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McGill discovers a new state of matter

by Archives October 28, 2008

A McGill University researcher has discovered a new state of matter inside semi-conductors, which he said may lead the way towards a new era of electronic devices.
Dr. Guillaume Gervais, director of McGill’s Ultra-Low Temperature Condensed Matter Experiment Lab, first observed the crystals, which are not fully three dimensional in 2005 using the largest magnet in the world at the National High Magnetic Field Laboratory in Florida.
Gervais’s discovery, the Wigner crystal, was first hypothesized by Hungarian physicist Eugene Wigner in 1934. But it has never been observed before.
The crystals only exist on the quantum, or sub-atomic, level. They are neither two or three dimensional but somewhere in between.
While most people are familiar with the three states of matter: solid, liquid and gas. But for electrons inside a transistor, there are other states, known as “phases.”
“Some phases are thought to be like a gas, some other phases are just like a liquid and in some cases they form crystals. Now we think we have found a new type of such crystals, a new phase we were not aware of,” said Gervais.
According to Gervais, states of matter are different from each other “in the sense that the collective properties that emerge from that phase have nothing to do with the constituents.”
For example, water and ice have the same molecules. Water molecules can be frozen to form a solid. Collectively the particles have different properties.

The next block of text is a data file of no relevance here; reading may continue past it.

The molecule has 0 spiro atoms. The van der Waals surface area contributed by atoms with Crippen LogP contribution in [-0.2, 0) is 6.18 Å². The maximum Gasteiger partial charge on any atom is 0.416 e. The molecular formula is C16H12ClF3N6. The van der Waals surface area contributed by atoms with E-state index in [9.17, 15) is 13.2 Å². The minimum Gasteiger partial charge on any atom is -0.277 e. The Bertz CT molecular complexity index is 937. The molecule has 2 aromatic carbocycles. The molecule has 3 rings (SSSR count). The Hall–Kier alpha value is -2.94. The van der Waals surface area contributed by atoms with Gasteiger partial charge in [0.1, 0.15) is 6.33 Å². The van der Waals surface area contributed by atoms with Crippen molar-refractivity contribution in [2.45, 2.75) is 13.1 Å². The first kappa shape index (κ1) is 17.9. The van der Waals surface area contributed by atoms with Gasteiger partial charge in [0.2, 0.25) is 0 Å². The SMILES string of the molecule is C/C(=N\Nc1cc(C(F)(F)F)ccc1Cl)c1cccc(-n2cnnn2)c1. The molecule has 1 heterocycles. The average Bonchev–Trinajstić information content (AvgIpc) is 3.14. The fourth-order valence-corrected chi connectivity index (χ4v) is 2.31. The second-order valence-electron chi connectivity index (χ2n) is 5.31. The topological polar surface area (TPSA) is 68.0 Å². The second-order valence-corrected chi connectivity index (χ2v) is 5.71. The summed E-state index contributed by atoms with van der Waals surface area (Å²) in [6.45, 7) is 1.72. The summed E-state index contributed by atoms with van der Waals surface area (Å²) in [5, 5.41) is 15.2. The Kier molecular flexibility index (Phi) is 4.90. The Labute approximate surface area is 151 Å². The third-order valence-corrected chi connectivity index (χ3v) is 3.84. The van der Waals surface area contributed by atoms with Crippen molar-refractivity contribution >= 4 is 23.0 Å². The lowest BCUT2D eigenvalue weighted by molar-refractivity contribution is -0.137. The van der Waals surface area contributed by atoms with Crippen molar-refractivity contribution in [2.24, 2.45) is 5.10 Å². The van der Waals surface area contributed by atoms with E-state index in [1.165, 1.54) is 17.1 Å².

The same idea applies with electrons. “An electron cannot split itself up, but sometimes, collectively the electron will act as if it were only a fraction of itself. It’s like the electron splits itself.”
Gervais said there are no direct applications for his findings, yet. And while he has some doubts they will lead to anything concrete, there is the possibility that researchers will build on his discovery to improve electronics.
Electronic devices now rely on chips that are cluttered with growing amounts of transistors to increase their capacities. They follow a well-known trend call Moore’s law. Physicist Gordon Moore predicted transistors on a chip will approximately double in number every two years, due to better technology and cheaper production. Moore’s Law has so far held true, more than 43 years after the publication of his first paper on the subject.
“This is classical physics, transistors are following this law and they’re getting smaller and smaller. But as they get smaller, they’re reaching quantum physics,” said Gervais. “It’s going to get really hard to scale things down if you don’t understand how that cross-over works.”
Gervais found the crystals by inducing a magnetic field through a semi-conductor made of pure Gallium Arsenide (GaAs) and Aluminum Gallium Arsenide (AlGaAs), a material used in cellphones to amplify high frequency signals. The experiment was performed at temperatures 100 times colder than in outer space.

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